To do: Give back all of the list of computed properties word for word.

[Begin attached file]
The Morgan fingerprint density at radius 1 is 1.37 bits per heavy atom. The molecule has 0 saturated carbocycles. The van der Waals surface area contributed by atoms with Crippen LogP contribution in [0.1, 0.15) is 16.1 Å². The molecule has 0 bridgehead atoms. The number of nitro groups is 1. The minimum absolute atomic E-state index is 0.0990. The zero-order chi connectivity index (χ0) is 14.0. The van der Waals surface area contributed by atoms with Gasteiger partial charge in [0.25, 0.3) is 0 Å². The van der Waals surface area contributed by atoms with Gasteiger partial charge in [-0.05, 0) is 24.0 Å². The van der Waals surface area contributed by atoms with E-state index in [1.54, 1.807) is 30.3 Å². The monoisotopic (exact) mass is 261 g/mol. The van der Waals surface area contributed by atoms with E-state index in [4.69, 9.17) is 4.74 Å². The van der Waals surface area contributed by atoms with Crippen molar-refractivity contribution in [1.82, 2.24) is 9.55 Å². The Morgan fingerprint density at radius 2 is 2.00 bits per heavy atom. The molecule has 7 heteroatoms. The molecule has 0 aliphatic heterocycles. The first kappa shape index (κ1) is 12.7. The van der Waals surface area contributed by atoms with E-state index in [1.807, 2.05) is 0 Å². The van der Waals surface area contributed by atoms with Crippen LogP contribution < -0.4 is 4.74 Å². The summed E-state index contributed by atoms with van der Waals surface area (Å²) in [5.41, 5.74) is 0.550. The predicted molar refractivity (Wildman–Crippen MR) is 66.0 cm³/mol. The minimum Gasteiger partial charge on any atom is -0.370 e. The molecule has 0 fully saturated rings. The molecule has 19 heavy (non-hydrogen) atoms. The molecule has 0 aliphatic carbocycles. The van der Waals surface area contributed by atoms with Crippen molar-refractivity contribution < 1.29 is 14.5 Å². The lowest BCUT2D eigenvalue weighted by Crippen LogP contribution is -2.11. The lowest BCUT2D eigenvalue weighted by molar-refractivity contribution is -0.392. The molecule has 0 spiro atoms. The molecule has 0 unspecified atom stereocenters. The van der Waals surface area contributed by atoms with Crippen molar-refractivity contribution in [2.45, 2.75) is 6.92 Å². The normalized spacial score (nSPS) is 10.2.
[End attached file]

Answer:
The Morgan fingerprint density at radius 1 is 1.37 bits per heavy atom. The molecule has 0 saturated carbocycles. The van der Waals surface area contributed by atoms with Crippen LogP contribution in [0.1, 0.15) is 16.1 Å². The molecule has 0 bridgehead atoms. The number of nitro groups is 1. The minimum absolute atomic E-state index is 0.0990. The zero-order chi connectivity index (χ0) is 14.0. The van der Waals surface area contributed by atoms with Gasteiger partial charge in [0.25, 0.3) is 0 Å². The van der Waals surface area contributed by atoms with Gasteiger partial charge in [-0.05, 0) is 24.0 Å². The van der Waals surface area contributed by atoms with E-state index in [1.54, 1.807) is 30.3 Å². The monoisotopic (exact) mass is 261 g/mol. The van der Waals surface area contributed by atoms with E-state index in [4.69, 9.17) is 4.74 Å². The van der Waals surface area contributed by atoms with Crippen molar-refractivity contribution in [1.82, 2.24) is 9.55 Å². The Morgan fingerprint density at radius 2 is 2.00 bits per heavy atom. The molecule has 7 heteroatoms. The molecule has 0 aliphatic heterocycles. The first kappa shape index (κ1) is 12.7. The van der Waals surface area contributed by atoms with E-state index in [1.807, 2.05) is 0 Å². The van der Waals surface area contributed by atoms with Crippen LogP contribution < -0.4 is 4.74 Å². The summed E-state index contributed by atoms with van der Waals surface area (Å²) in [5.41, 5.74) is 0.550. The predicted molar refractivity (Wildman–Crippen MR) is 66.0 cm³/mol. The minimum Gasteiger partial charge on any atom is -0.370 e. The molecule has 0 fully saturated rings. The molecule has 19 heavy (non-hydrogen) atoms. The molecule has 0 aliphatic carbocycles. The van der Waals surface area contributed by atoms with Crippen molar-refractivity contribution < 1.29 is 14.5 Å². The lowest BCUT2D eigenvalue weighted by Crippen LogP contribution is -2.11. The lowest BCUT2D eigenvalue weighted by molar-refractivity contribution is -0.392. The molecule has 0 spiro atoms. The molecule has 0 unspecified atom stereocenters. The van der Waals surface area contributed by atoms with Crippen molar-refractivity contribution in [2.45, 2.75) is 6.92 Å². The normalized spacial score (nSPS) is 10.2.